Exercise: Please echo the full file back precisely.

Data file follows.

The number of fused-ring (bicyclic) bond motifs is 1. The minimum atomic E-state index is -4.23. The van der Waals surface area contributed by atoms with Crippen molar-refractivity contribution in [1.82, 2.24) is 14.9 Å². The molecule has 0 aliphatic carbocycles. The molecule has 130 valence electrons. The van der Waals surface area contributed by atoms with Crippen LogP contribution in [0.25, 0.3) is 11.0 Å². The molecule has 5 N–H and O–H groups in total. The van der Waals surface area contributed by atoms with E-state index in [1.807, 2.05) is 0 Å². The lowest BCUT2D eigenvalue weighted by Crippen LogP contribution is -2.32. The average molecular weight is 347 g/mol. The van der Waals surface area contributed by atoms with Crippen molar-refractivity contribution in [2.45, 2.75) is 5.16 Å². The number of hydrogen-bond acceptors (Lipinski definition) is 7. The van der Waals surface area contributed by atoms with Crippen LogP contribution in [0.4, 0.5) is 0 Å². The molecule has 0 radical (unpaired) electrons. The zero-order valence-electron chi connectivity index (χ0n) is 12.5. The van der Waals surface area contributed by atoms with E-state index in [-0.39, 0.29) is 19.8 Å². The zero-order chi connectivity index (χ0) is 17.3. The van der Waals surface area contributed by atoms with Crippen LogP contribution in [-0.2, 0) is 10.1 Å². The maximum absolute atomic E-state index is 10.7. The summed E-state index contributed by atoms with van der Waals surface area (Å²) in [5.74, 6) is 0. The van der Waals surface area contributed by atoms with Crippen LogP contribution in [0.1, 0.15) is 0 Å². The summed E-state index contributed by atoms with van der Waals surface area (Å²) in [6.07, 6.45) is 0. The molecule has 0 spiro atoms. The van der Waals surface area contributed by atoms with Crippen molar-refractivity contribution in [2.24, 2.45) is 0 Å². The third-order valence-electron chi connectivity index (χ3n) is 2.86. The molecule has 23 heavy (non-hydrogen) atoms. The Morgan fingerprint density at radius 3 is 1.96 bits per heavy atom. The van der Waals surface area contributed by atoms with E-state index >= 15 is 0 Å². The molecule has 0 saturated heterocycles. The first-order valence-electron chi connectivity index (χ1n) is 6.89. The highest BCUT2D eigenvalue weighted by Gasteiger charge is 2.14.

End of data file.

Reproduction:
The number of fused-ring (bicyclic) bond motifs is 1. The minimum atomic E-state index is -4.23. The van der Waals surface area contributed by atoms with Crippen molar-refractivity contribution in [1.82, 2.24) is 14.9 Å². The molecule has 0 aliphatic carbocycles. The molecule has 130 valence electrons. The van der Waals surface area contributed by atoms with Crippen LogP contribution in [0.25, 0.3) is 11.0 Å². The molecule has 5 N–H and O–H groups in total. The van der Waals surface area contributed by atoms with E-state index in [1.807, 2.05) is 0 Å². The lowest BCUT2D eigenvalue weighted by Crippen LogP contribution is -2.32. The average molecular weight is 347 g/mol. The van der Waals surface area contributed by atoms with Crippen molar-refractivity contribution in [2.45, 2.75) is 5.16 Å². The number of hydrogen-bond acceptors (Lipinski definition) is 7. The van der Waals surface area contributed by atoms with Crippen LogP contribution in [0.4, 0.5) is 0 Å². The molecule has 0 radical (unpaired) electrons. The zero-order valence-electron chi connectivity index (χ0n) is 12.5. The van der Waals surface area contributed by atoms with E-state index in [-0.39, 0.29) is 19.8 Å². The zero-order chi connectivity index (χ0) is 17.3. The van der Waals surface area contributed by atoms with Crippen LogP contribution in [-0.2, 0) is 10.1 Å². The maximum absolute atomic E-state index is 10.7. The summed E-state index contributed by atoms with van der Waals surface area (Å²) in [5.74, 6) is 0. The van der Waals surface area contributed by atoms with Crippen LogP contribution in [0.1, 0.15) is 0 Å². The summed E-state index contributed by atoms with van der Waals surface area (Å²) in [6.07, 6.45) is 0. The molecule has 0 spiro atoms. The van der Waals surface area contributed by atoms with Crippen molar-refractivity contribution in [2.24, 2.45) is 0 Å². The third-order valence-electron chi connectivity index (χ3n) is 2.86. The molecule has 23 heavy (non-hydrogen) atoms. The Morgan fingerprint density at radius 3 is 1.96 bits per heavy atom. The van der Waals surface area contributed by atoms with E-state index >= 15 is 0 Å². The molecule has 0 saturated heterocycles. The first-order valence-electron chi connectivity index (χ1n) is 6.89. The highest BCUT2D eigenvalue weighted by Gasteiger charge is 2.14.